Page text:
It is especially important for smaller practices to be mindful of Electronic Protected Health Information (ePHI) security regulations – a breach of ePHI can lead to costly notification requirements and potential monetary penalties under the HITECH Act. Managing physicians of small independent practices hold many responsibilities, including the duty to comply with the Security Rule within HIPAA regulations. This article provides a brief overview of federal ePHI compliance safeguards required in a practice. While not meant to be a comprehensive discussion of all requirements, it highlights legal considerations and safeguards a practice must implement to comply with HIPAA ePHI regulations. The federal Security Rule under HIPAA requires a health care provider (typically known as a Covered Entity) to have the minimum ePHI safeguards, listed below.
According to a recent study by the Cleveland Clinic, more than one-third of physicians are in a silent battle with professional burnout. Physicians dealing with mental, emotional and physical exhaustion become less able to provide quality care to their patients and find themselves leaving the medical profession altogether…or worse. It’s the “or worse” scenario that worries Dr. Debbie Kolb of Madison.
They were surprised, and you likely be will, too. Of the hundreds of healthcare organizations I’ve helped document HIPAA and meet compliance requirements, most are unaware that their Patient Health Information (PHI) is exposed in some way. If a cyber attacker took advantage of this situation, it could cause damage to your patients, bring giant HIPAA fines, and a loss of reputation.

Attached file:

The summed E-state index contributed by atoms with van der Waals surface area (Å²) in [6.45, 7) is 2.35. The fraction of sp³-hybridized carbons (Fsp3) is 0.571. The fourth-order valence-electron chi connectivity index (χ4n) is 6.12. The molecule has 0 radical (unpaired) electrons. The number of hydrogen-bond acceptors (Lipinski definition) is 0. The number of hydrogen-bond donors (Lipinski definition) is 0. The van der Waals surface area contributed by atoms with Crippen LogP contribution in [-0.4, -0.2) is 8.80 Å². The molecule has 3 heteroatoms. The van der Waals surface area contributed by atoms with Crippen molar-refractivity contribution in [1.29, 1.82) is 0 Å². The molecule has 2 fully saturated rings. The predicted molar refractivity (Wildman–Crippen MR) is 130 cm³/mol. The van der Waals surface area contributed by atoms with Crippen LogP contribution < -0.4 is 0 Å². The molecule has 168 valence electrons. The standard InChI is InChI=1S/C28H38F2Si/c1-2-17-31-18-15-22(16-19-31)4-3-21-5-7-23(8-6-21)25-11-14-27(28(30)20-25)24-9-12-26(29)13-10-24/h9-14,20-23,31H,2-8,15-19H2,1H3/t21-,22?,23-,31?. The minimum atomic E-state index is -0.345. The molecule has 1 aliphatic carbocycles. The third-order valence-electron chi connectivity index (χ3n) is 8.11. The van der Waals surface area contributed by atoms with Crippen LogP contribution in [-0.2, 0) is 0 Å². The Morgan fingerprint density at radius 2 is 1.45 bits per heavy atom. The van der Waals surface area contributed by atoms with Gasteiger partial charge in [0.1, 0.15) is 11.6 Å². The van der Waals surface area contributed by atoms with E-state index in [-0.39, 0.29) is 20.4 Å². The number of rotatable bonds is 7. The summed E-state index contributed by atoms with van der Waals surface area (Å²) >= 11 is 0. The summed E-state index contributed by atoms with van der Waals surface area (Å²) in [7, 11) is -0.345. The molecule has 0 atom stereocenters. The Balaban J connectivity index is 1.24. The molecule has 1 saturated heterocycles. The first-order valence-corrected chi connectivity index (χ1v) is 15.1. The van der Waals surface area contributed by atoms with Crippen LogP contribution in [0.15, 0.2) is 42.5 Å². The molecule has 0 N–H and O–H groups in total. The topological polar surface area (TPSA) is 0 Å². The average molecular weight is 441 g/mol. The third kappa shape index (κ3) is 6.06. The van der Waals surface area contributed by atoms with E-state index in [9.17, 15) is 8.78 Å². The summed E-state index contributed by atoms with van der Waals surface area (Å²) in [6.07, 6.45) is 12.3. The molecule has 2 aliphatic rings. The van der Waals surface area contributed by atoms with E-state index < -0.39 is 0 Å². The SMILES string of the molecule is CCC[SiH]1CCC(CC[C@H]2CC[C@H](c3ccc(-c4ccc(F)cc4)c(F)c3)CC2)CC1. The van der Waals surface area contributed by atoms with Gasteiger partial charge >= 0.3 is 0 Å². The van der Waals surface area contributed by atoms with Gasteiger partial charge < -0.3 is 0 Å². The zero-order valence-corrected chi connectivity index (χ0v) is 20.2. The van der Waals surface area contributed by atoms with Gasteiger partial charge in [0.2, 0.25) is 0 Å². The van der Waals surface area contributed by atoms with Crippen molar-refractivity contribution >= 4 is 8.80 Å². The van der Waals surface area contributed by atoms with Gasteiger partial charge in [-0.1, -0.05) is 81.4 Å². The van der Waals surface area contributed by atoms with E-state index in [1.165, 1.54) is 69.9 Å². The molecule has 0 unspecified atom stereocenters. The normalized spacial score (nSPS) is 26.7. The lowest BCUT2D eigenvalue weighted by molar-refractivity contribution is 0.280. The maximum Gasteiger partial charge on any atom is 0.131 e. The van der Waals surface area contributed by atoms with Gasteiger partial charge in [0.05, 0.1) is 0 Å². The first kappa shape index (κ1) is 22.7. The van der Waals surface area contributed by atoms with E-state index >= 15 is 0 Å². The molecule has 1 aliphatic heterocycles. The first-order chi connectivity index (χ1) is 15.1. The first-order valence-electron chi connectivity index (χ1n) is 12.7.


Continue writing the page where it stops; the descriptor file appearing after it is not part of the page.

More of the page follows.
The new tax reform law — commonly referred to as the "Tax Cuts and Jobs Act" (TCJA) — is the most significant tax legislation in decades. Although the law was passed only a few weeks ago, the impact on the economy and business outlook cannot be overlooked as the stock market rally continues and both individuals and businesses appear the most optimistic in quite some time.
At the core of the Affordable Care Act (ACA) is the three-legged stool: (1) insurance reforms; (2) the individual mandate; and (3) premium and cost-sharing subsidies. Removal of any one of these legs could destabilize the ACA. The ACA established insurance marketplaces in every state to provide access to ACA compliant private health insurance coverage (Qualified Health Plans) in the individual and small group markets. The ACA provides premium subsidies on a sliding scale for persons with incomes up to 400% FPL for the purchase of an individual policy on the marketplace exchange. It also provides cost-sharing subsidies for persons with incomes below 250% FPL. Prior to the implementation of the ACA, manual rating was typically used by insurers for rate-making in the individual and small group markets and exclusions from coverage for pre-existing conditions were common. Age-based rates were typically 5:1. The insurance reforms in the ACA are largely directed at the small group and individual markets (e.g., guaranteed issue/renewal, no preexisting condition limitations, adjusted community rating capped at a 3:1 ratio for age). Standardization of benefits is achieved by requiring coverage for ten essential health benefits (EHBs) and certain preventive services which in the latter case services must be provided without cost-sharing.